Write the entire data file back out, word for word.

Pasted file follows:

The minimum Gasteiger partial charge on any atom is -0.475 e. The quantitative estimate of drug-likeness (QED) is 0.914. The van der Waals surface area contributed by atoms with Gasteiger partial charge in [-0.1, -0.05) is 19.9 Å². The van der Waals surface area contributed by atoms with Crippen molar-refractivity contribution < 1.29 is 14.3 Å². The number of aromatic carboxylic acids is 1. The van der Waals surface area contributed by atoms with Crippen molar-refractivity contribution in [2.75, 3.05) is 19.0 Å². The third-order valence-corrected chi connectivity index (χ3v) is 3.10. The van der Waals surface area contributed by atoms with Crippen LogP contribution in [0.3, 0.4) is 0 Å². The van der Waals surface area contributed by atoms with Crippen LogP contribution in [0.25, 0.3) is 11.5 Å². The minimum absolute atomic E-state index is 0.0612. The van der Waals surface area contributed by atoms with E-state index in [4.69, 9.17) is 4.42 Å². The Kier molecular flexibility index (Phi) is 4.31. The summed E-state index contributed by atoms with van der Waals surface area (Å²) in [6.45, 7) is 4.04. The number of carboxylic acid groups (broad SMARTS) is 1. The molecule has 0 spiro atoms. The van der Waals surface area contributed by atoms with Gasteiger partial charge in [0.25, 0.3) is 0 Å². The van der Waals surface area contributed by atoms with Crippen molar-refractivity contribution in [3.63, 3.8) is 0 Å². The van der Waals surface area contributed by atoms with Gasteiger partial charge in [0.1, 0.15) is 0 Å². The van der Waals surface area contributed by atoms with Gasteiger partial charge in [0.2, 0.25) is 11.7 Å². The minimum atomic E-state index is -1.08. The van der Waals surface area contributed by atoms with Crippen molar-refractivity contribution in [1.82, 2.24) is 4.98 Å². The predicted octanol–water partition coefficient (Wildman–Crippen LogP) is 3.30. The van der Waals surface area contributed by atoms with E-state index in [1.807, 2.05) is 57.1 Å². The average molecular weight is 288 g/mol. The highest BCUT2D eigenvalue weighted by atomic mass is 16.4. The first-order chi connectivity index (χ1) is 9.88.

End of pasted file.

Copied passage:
The minimum Gasteiger partial charge on any atom is -0.475 e. The quantitative estimate of drug-likeness (QED) is 0.914. The van der Waals surface area contributed by atoms with Gasteiger partial charge in [-0.1, -0.05) is 19.9 Å². The van der Waals surface area contributed by atoms with Crippen molar-refractivity contribution < 1.29 is 14.3 Å². The number of aromatic carboxylic acids is 1. The van der Waals surface area contributed by atoms with Crippen molar-refractivity contribution in [2.75, 3.05) is 19.0 Å². The third-order valence-corrected chi connectivity index (χ3v) is 3.10. The van der Waals surface area contributed by atoms with Crippen LogP contribution in [0.3, 0.4) is 0 Å². The van der Waals surface area contributed by atoms with Crippen LogP contribution in [0.25, 0.3) is 11.5 Å². The minimum absolute atomic E-state index is 0.0612. The van der Waals surface area contributed by atoms with E-state index in [4.69, 9.17) is 4.42 Å². The Kier molecular flexibility index (Phi) is 4.31. The summed E-state index contributed by atoms with van der Waals surface area (Å²) in [6.45, 7) is 4.04. The number of carboxylic acid groups (broad SMARTS) is 1. The molecule has 0 spiro atoms. The van der Waals surface area contributed by atoms with Gasteiger partial charge in [0.25, 0.3) is 0 Å². The van der Waals surface area contributed by atoms with Crippen molar-refractivity contribution in [3.63, 3.8) is 0 Å². The van der Waals surface area contributed by atoms with Gasteiger partial charge in [0.1, 0.15) is 0 Å². The van der Waals surface area contributed by atoms with Gasteiger partial charge in [0.2, 0.25) is 11.7 Å². The minimum atomic E-state index is -1.08. The van der Waals surface area contributed by atoms with Crippen molar-refractivity contribution in [1.82, 2.24) is 4.98 Å². The predicted octanol–water partition coefficient (Wildman–Crippen LogP) is 3.30. The van der Waals surface area contributed by atoms with E-state index in [1.807, 2.05) is 57.1 Å². The average molecular weight is 288 g/mol. The highest BCUT2D eigenvalue weighted by atomic mass is 16.4. The first-order chi connectivity index (χ1) is 9.88.